Cross Platform WinForms (Kinda)

Astute observers will note that .NET Core has been out for quite some time now, with no “GUI” option of building applications. This seems rather deliberate, with Microsoft instead intending to focus on web applications instead of desktop apps. This is also coupled with the fact that to create a cross platform GUI library is easier said then done. Creating something that looks good on Windows, Mac and Linux is no easy feat.

And that’s where Eto.Forms jumps in. It’s a GUI library that uses the native toolkit of each OS/Platform through a simple C# API. Depending on where it is run, it will use WPF, MonoMac or GTK#. It isn’t necessarily using .NET Core (Infact it definitely isn’t, it uses Mono on non Windows platforms), but because one of the main reasons to switch to Core is it’s ability to be cross platform and work on non-windows OS, I thought I would have a little play with it.

In this first post, we will just be working out how to do a simple test application. In future posts, we will work out how to run platform specific code and how better to deploy our application that doesn’t involve a tonne of dependencies to be installed on the machine (For example bundling mono with your application). I’ve spent quite a bit tinkering with this and so far, definitely so good.

Setup Within Visual Studio

When using Visual Studio, we want to take advantage of code templates so that our “base” solution is created for us.

Inside Visual Studio, go to Tools -> Extensions and Updates. Hit “Online” on the left hand side, then type in “Eto.Forms” in your search box.

Go ahead and install the Eto.Forms Visual Studio Addin. It’s highly likely after install you will also need to restart Visual Studio to complete the installation.

When you are back in Visual Studio, go ahead and create a new project. You should now have a new option to create an “ETO Forms Project”.

After selecting this, you are going to be given a few options on the project. The first is that do you want all 3 platforms to be within a single application, or a separate application for each. For the purpose of this demo we are going to go ahead and do 3 separate projects. The only reason we do this is so that building becomes easier to “see” because you have a different bin folder for each platform. As a single project, everything gets built into the same bin folder so it just looks a bit overwhelming.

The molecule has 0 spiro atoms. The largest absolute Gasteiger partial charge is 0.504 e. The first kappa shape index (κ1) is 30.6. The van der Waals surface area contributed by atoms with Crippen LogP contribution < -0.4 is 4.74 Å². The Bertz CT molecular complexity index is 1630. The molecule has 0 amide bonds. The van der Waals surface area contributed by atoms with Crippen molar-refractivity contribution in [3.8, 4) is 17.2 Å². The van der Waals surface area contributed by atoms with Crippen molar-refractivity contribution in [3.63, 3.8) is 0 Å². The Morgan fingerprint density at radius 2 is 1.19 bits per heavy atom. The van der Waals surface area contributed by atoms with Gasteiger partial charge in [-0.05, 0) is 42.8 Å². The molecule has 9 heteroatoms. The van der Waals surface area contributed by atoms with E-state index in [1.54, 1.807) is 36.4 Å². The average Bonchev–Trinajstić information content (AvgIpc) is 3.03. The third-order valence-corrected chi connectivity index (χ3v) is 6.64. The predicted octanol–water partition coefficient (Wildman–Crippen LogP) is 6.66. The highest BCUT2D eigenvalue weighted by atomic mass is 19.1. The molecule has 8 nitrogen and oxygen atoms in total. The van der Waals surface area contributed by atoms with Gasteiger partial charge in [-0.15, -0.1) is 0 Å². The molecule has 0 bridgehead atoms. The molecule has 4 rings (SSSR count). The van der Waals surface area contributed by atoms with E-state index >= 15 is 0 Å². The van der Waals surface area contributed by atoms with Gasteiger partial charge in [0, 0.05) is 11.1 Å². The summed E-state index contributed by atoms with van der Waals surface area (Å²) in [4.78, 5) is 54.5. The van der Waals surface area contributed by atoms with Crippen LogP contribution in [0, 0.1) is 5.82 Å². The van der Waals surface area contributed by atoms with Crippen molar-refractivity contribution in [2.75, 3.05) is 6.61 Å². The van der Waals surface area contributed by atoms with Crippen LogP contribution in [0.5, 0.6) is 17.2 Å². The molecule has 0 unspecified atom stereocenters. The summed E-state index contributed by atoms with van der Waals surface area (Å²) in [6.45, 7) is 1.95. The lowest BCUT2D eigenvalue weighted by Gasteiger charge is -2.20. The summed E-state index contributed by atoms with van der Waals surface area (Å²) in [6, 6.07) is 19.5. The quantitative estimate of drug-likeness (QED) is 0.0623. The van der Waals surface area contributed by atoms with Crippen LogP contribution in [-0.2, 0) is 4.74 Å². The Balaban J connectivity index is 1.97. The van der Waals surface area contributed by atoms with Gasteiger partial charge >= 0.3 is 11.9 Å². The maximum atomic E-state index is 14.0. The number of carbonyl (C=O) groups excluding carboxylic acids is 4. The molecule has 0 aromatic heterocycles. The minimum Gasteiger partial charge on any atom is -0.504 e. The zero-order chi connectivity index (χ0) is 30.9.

Next you are given options on how you want to define your layout. And here’s where you might tune out. If you are expecting some sort of WYSIWYG designer, it ain’t happening. You can define everything with C# code (Sort of like how Winforms would generate a tonne of code in the background for you), you can use XAML, or you can use JSON. Me personally, I’m a WinForm kinda guy so I prefer defining the forms in C# code. So I’m going to go ahead and use that in this example. I can definitely see in the future someone building a tool ontop that simply generates the underlying code, but for now, you’ll have to live with designing by hand.

Now we should be left with 4 projects. The first being our “base” project. This defines the forms and shared code no matter which platform we actually end up running on. The other 3 projects are for Linux, Mac and Windows respectively. As I said earlier, if we select the option to have a “single” project, we actually end up with two projects. One that contains shared code, and one that actually launches the thing (But builds for all 3 platforms).

In each of these .csproj files, you will find a line like :